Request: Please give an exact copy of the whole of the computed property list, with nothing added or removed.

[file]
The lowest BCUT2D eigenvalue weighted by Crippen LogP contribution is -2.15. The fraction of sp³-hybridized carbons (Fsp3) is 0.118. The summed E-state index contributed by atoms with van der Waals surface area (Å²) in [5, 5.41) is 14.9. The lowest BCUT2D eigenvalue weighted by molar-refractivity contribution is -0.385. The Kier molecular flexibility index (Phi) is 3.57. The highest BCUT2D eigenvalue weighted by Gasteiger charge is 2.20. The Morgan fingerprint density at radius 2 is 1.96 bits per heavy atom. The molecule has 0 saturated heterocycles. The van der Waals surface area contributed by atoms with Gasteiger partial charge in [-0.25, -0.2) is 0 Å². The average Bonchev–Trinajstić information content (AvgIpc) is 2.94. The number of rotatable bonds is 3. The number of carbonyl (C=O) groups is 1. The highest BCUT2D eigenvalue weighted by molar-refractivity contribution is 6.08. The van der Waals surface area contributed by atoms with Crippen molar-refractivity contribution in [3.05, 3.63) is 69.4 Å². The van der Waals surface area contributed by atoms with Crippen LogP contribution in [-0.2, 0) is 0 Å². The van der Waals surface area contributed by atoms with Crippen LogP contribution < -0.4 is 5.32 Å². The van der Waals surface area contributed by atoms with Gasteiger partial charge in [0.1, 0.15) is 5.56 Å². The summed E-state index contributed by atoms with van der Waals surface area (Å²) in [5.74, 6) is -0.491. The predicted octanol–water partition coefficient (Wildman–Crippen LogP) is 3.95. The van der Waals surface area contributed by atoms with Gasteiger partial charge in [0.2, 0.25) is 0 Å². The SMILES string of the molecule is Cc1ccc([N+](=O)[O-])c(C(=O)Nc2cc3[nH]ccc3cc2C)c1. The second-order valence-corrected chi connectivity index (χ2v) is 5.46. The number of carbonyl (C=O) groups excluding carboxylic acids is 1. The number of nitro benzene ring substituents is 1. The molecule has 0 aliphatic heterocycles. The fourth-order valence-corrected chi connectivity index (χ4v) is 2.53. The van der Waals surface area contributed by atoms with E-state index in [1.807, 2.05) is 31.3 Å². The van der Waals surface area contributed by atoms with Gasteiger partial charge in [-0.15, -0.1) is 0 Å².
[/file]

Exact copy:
The lowest BCUT2D eigenvalue weighted by Crippen LogP contribution is -2.15. The fraction of sp³-hybridized carbons (Fsp3) is 0.118. The summed E-state index contributed by atoms with van der Waals surface area (Å²) in [5, 5.41) is 14.9. The lowest BCUT2D eigenvalue weighted by molar-refractivity contribution is -0.385. The Kier molecular flexibility index (Phi) is 3.57. The highest BCUT2D eigenvalue weighted by Gasteiger charge is 2.20. The Morgan fingerprint density at radius 2 is 1.96 bits per heavy atom. The molecule has 0 saturated heterocycles. The van der Waals surface area contributed by atoms with Gasteiger partial charge in [-0.25, -0.2) is 0 Å². The average Bonchev–Trinajstić information content (AvgIpc) is 2.94. The number of rotatable bonds is 3. The number of carbonyl (C=O) groups is 1. The highest BCUT2D eigenvalue weighted by molar-refractivity contribution is 6.08. The van der Waals surface area contributed by atoms with Crippen molar-refractivity contribution in [3.05, 3.63) is 69.4 Å². The van der Waals surface area contributed by atoms with Crippen LogP contribution in [-0.2, 0) is 0 Å². The van der Waals surface area contributed by atoms with Crippen LogP contribution < -0.4 is 5.32 Å². The van der Waals surface area contributed by atoms with Gasteiger partial charge in [0.1, 0.15) is 5.56 Å². The summed E-state index contributed by atoms with van der Waals surface area (Å²) in [5.74, 6) is -0.491. The predicted octanol–water partition coefficient (Wildman–Crippen LogP) is 3.95. The van der Waals surface area contributed by atoms with Gasteiger partial charge in [0.2, 0.25) is 0 Å². The SMILES string of the molecule is Cc1ccc([N+](=O)[O-])c(C(=O)Nc2cc3[nH]ccc3cc2C)c1. The second-order valence-corrected chi connectivity index (χ2v) is 5.46. The number of carbonyl (C=O) groups excluding carboxylic acids is 1. The number of nitro benzene ring substituents is 1. The molecule has 0 aliphatic heterocycles. The fourth-order valence-corrected chi connectivity index (χ4v) is 2.53. The van der Waals surface area contributed by atoms with E-state index in [1.807, 2.05) is 31.3 Å². The van der Waals surface area contributed by atoms with Gasteiger partial charge in [-0.15, -0.1) is 0 Å².